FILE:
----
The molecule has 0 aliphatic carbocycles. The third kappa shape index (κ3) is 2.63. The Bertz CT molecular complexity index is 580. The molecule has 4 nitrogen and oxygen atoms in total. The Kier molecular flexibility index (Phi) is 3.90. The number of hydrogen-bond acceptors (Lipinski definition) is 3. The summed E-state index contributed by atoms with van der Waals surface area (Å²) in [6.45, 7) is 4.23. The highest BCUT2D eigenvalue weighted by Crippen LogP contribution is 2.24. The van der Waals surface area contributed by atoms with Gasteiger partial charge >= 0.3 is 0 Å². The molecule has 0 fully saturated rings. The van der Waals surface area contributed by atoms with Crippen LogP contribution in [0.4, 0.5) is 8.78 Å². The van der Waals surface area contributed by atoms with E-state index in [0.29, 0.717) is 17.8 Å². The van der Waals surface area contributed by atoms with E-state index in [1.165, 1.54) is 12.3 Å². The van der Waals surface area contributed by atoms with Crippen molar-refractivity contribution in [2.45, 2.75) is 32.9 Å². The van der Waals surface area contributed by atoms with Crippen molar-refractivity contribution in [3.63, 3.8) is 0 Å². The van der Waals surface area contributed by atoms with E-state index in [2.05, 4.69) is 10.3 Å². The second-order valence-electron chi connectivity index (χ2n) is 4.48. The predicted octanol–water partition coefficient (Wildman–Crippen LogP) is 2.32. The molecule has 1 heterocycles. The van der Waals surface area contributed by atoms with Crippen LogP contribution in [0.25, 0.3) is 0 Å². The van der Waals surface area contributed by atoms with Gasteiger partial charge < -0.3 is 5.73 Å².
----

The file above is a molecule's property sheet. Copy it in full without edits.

The molecule has 0 aliphatic carbocycles. The third kappa shape index (κ3) is 2.63. The Bertz CT molecular complexity index is 580. The molecule has 4 nitrogen and oxygen atoms in total. The Kier molecular flexibility index (Phi) is 3.90. The number of hydrogen-bond acceptors (Lipinski definition) is 3. The summed E-state index contributed by atoms with van der Waals surface area (Å²) in [6.45, 7) is 4.23. The highest BCUT2D eigenvalue weighted by Crippen LogP contribution is 2.24. The van der Waals surface area contributed by atoms with Gasteiger partial charge >= 0.3 is 0 Å². The molecule has 0 fully saturated rings. The van der Waals surface area contributed by atoms with Crippen LogP contribution in [0.4, 0.5) is 8.78 Å². The van der Waals surface area contributed by atoms with E-state index in [0.29, 0.717) is 17.8 Å². The van der Waals surface area contributed by atoms with E-state index in [1.165, 1.54) is 12.3 Å². The van der Waals surface area contributed by atoms with Crippen molar-refractivity contribution in [2.45, 2.75) is 32.9 Å². The van der Waals surface area contributed by atoms with Crippen molar-refractivity contribution in [3.63, 3.8) is 0 Å². The van der Waals surface area contributed by atoms with E-state index in [2.05, 4.69) is 10.3 Å². The second-order valence-electron chi connectivity index (χ2n) is 4.48. The predicted octanol–water partition coefficient (Wildman–Crippen LogP) is 2.32. The molecule has 1 heterocycles. The van der Waals surface area contributed by atoms with Crippen LogP contribution in [0.25, 0.3) is 0 Å². The van der Waals surface area contributed by atoms with Gasteiger partial charge < -0.3 is 5.73 Å².